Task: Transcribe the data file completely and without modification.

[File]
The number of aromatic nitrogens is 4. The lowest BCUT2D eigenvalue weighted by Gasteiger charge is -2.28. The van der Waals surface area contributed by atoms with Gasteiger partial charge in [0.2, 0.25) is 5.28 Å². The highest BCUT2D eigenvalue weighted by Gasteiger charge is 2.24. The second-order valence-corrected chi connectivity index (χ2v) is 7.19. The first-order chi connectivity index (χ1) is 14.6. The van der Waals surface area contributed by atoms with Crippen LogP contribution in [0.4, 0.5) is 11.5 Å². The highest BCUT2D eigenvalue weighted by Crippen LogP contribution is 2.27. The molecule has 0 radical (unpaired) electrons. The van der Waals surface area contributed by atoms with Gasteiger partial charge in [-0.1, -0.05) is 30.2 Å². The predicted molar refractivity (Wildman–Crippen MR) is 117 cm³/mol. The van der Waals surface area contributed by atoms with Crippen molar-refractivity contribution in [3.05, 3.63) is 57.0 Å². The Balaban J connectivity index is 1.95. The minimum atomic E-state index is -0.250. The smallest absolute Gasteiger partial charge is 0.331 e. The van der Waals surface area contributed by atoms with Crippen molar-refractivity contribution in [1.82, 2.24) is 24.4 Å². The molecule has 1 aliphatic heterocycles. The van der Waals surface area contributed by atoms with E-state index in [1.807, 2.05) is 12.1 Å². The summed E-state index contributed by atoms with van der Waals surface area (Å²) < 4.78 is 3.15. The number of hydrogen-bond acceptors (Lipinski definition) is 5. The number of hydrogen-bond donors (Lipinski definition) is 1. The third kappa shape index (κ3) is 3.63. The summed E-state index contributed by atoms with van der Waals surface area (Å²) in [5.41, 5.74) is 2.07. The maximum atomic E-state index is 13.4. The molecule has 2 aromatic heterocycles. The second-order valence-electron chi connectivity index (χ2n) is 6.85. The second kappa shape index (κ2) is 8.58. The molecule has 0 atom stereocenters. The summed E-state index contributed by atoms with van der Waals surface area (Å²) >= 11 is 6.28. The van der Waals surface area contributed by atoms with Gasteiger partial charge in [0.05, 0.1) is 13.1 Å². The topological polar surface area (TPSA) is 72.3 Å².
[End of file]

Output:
The number of aromatic nitrogens is 4. The lowest BCUT2D eigenvalue weighted by Gasteiger charge is -2.28. The van der Waals surface area contributed by atoms with Gasteiger partial charge in [0.2, 0.25) is 5.28 Å². The highest BCUT2D eigenvalue weighted by Gasteiger charge is 2.24. The second-order valence-corrected chi connectivity index (χ2v) is 7.19. The first-order chi connectivity index (χ1) is 14.6. The van der Waals surface area contributed by atoms with Crippen LogP contribution in [0.4, 0.5) is 11.5 Å². The highest BCUT2D eigenvalue weighted by Crippen LogP contribution is 2.27. The molecule has 0 radical (unpaired) electrons. The van der Waals surface area contributed by atoms with Gasteiger partial charge in [-0.1, -0.05) is 30.2 Å². The predicted molar refractivity (Wildman–Crippen MR) is 117 cm³/mol. The van der Waals surface area contributed by atoms with Crippen molar-refractivity contribution in [3.05, 3.63) is 57.0 Å². The Balaban J connectivity index is 1.95. The minimum atomic E-state index is -0.250. The smallest absolute Gasteiger partial charge is 0.331 e. The van der Waals surface area contributed by atoms with Crippen molar-refractivity contribution in [1.82, 2.24) is 24.4 Å². The molecule has 1 aliphatic heterocycles. The van der Waals surface area contributed by atoms with E-state index in [1.807, 2.05) is 12.1 Å². The summed E-state index contributed by atoms with van der Waals surface area (Å²) < 4.78 is 3.15. The number of hydrogen-bond acceptors (Lipinski definition) is 5. The number of hydrogen-bond donors (Lipinski definition) is 1. The third kappa shape index (κ3) is 3.63. The summed E-state index contributed by atoms with van der Waals surface area (Å²) in [5.41, 5.74) is 2.07. The maximum atomic E-state index is 13.4. The molecule has 2 aromatic heterocycles. The second-order valence-electron chi connectivity index (χ2n) is 6.85. The second kappa shape index (κ2) is 8.58. The molecule has 0 atom stereocenters. The summed E-state index contributed by atoms with van der Waals surface area (Å²) >= 11 is 6.28. The van der Waals surface area contributed by atoms with Gasteiger partial charge in [0.05, 0.1) is 13.1 Å². The topological polar surface area (TPSA) is 72.3 Å².